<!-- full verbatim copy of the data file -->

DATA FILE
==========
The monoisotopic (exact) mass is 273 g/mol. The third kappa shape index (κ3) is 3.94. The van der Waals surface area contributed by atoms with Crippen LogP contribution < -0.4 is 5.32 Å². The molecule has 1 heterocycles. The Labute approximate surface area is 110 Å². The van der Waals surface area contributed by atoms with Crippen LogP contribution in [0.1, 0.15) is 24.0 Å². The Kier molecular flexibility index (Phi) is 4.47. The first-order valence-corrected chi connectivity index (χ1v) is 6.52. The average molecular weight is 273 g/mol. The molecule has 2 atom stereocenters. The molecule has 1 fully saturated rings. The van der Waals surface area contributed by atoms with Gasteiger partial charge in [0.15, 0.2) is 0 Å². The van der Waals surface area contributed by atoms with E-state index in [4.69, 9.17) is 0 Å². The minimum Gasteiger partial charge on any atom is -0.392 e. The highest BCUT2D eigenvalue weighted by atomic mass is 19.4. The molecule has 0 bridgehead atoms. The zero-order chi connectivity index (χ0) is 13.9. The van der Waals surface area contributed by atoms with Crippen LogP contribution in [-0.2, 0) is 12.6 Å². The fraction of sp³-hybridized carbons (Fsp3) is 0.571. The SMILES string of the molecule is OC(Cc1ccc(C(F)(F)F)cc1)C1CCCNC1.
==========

The monoisotopic (exact) mass is 273 g/mol. The third kappa shape index (κ3) is 3.94. The van der Waals surface area contributed by atoms with Crippen LogP contribution < -0.4 is 5.32 Å². The molecule has 1 heterocycles. The Labute approximate surface area is 110 Å². The van der Waals surface area contributed by atoms with Crippen LogP contribution in [0.1, 0.15) is 24.0 Å². The Kier molecular flexibility index (Phi) is 4.47. The first-order valence-corrected chi connectivity index (χ1v) is 6.52. The average molecular weight is 273 g/mol. The molecule has 2 atom stereocenters. The molecule has 1 fully saturated rings. The van der Waals surface area contributed by atoms with Gasteiger partial charge in [0.15, 0.2) is 0 Å². The van der Waals surface area contributed by atoms with E-state index in [4.69, 9.17) is 0 Å². The minimum Gasteiger partial charge on any atom is -0.392 e. The highest BCUT2D eigenvalue weighted by atomic mass is 19.4. The molecule has 0 bridgehead atoms. The zero-order chi connectivity index (χ0) is 13.9. The van der Waals surface area contributed by atoms with Crippen LogP contribution in [-0.2, 0) is 12.6 Å². The fraction of sp³-hybridized carbons (Fsp3) is 0.571. The SMILES string of the molecule is OC(Cc1ccc(C(F)(F)F)cc1)C1CCCNC1.